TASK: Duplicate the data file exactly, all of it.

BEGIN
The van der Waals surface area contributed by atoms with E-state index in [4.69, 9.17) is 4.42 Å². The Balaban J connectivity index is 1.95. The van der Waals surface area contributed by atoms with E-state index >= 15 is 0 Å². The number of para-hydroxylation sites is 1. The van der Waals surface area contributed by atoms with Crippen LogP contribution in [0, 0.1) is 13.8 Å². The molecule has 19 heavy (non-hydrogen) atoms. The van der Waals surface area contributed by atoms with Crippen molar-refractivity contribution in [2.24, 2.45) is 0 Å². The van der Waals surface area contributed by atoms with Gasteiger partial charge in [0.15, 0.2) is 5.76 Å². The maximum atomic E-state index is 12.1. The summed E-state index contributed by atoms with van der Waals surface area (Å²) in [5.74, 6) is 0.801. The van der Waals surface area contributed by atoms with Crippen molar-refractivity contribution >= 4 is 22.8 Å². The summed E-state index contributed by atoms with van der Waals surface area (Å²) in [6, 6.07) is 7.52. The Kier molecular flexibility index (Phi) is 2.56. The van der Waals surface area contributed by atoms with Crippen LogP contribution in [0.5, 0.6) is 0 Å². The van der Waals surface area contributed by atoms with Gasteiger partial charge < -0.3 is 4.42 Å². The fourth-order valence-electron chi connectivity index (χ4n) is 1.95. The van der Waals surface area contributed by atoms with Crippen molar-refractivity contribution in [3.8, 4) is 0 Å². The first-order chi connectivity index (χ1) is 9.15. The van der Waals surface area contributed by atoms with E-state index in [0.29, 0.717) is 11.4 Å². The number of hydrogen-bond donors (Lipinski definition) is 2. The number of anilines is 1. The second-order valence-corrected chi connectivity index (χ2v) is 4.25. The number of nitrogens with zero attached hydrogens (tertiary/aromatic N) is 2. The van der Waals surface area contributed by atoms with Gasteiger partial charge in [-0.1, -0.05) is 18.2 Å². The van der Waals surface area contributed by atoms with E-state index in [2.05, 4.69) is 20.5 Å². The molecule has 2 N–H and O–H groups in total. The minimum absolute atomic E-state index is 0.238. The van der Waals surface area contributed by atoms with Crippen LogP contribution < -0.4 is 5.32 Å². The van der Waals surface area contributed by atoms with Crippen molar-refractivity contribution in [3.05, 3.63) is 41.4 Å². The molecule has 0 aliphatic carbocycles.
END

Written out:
The van der Waals surface area contributed by atoms with E-state index in [4.69, 9.17) is 4.42 Å². The Balaban J connectivity index is 1.95. The van der Waals surface area contributed by atoms with E-state index >= 15 is 0 Å². The number of para-hydroxylation sites is 1. The van der Waals surface area contributed by atoms with Crippen LogP contribution in [0, 0.1) is 13.8 Å². The molecule has 19 heavy (non-hydrogen) atoms. The van der Waals surface area contributed by atoms with Crippen molar-refractivity contribution in [2.24, 2.45) is 0 Å². The van der Waals surface area contributed by atoms with Gasteiger partial charge in [0.15, 0.2) is 5.76 Å². The maximum atomic E-state index is 12.1. The summed E-state index contributed by atoms with van der Waals surface area (Å²) in [5.74, 6) is 0.801. The van der Waals surface area contributed by atoms with Crippen molar-refractivity contribution >= 4 is 22.8 Å². The summed E-state index contributed by atoms with van der Waals surface area (Å²) in [6, 6.07) is 7.52. The Kier molecular flexibility index (Phi) is 2.56. The van der Waals surface area contributed by atoms with Crippen LogP contribution in [0.5, 0.6) is 0 Å². The van der Waals surface area contributed by atoms with Gasteiger partial charge < -0.3 is 4.42 Å². The fourth-order valence-electron chi connectivity index (χ4n) is 1.95. The van der Waals surface area contributed by atoms with Crippen molar-refractivity contribution in [3.8, 4) is 0 Å². The first-order chi connectivity index (χ1) is 9.15. The van der Waals surface area contributed by atoms with E-state index in [0.29, 0.717) is 11.4 Å². The number of hydrogen-bond donors (Lipinski definition) is 2. The number of anilines is 1. The second-order valence-corrected chi connectivity index (χ2v) is 4.25. The number of nitrogens with zero attached hydrogens (tertiary/aromatic N) is 2. The van der Waals surface area contributed by atoms with Gasteiger partial charge in [-0.1, -0.05) is 18.2 Å². The van der Waals surface area contributed by atoms with E-state index in [2.05, 4.69) is 20.5 Å². The molecule has 2 N–H and O–H groups in total. The minimum absolute atomic E-state index is 0.238. The van der Waals surface area contributed by atoms with Crippen LogP contribution < -0.4 is 5.32 Å². The van der Waals surface area contributed by atoms with Crippen molar-refractivity contribution in [3.05, 3.63) is 41.4 Å². The molecule has 0 aliphatic carbocycles.